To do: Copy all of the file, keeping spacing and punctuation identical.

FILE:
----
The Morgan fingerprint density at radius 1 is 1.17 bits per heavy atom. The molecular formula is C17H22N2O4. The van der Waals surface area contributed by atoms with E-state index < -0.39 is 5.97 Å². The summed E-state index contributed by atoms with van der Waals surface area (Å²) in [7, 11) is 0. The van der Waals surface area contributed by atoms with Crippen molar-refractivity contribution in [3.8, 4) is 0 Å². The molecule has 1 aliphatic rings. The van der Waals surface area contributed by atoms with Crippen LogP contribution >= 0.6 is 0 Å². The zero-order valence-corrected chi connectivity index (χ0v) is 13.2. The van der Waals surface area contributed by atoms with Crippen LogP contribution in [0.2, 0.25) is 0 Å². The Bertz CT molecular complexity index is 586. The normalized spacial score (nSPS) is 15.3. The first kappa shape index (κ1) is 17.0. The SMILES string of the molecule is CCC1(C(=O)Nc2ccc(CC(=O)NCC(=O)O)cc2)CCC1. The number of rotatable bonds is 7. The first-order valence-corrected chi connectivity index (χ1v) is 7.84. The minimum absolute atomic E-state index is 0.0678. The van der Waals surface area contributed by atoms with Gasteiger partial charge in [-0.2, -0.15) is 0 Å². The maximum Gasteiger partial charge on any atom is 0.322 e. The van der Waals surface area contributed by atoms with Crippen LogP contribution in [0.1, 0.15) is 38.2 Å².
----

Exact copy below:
The Morgan fingerprint density at radius 1 is 1.17 bits per heavy atom. The molecular formula is C17H22N2O4. The van der Waals surface area contributed by atoms with E-state index < -0.39 is 5.97 Å². The summed E-state index contributed by atoms with van der Waals surface area (Å²) in [7, 11) is 0. The van der Waals surface area contributed by atoms with Crippen molar-refractivity contribution in [3.8, 4) is 0 Å². The molecule has 1 aliphatic rings. The van der Waals surface area contributed by atoms with Crippen LogP contribution >= 0.6 is 0 Å². The zero-order valence-corrected chi connectivity index (χ0v) is 13.2. The van der Waals surface area contributed by atoms with Crippen LogP contribution in [0.2, 0.25) is 0 Å². The Bertz CT molecular complexity index is 586. The normalized spacial score (nSPS) is 15.3. The first kappa shape index (κ1) is 17.0. The SMILES string of the molecule is CCC1(C(=O)Nc2ccc(CC(=O)NCC(=O)O)cc2)CCC1. The number of rotatable bonds is 7. The first-order valence-corrected chi connectivity index (χ1v) is 7.84. The minimum absolute atomic E-state index is 0.0678. The van der Waals surface area contributed by atoms with Gasteiger partial charge in [-0.2, -0.15) is 0 Å². The maximum Gasteiger partial charge on any atom is 0.322 e. The van der Waals surface area contributed by atoms with Crippen LogP contribution in [0.1, 0.15) is 38.2 Å².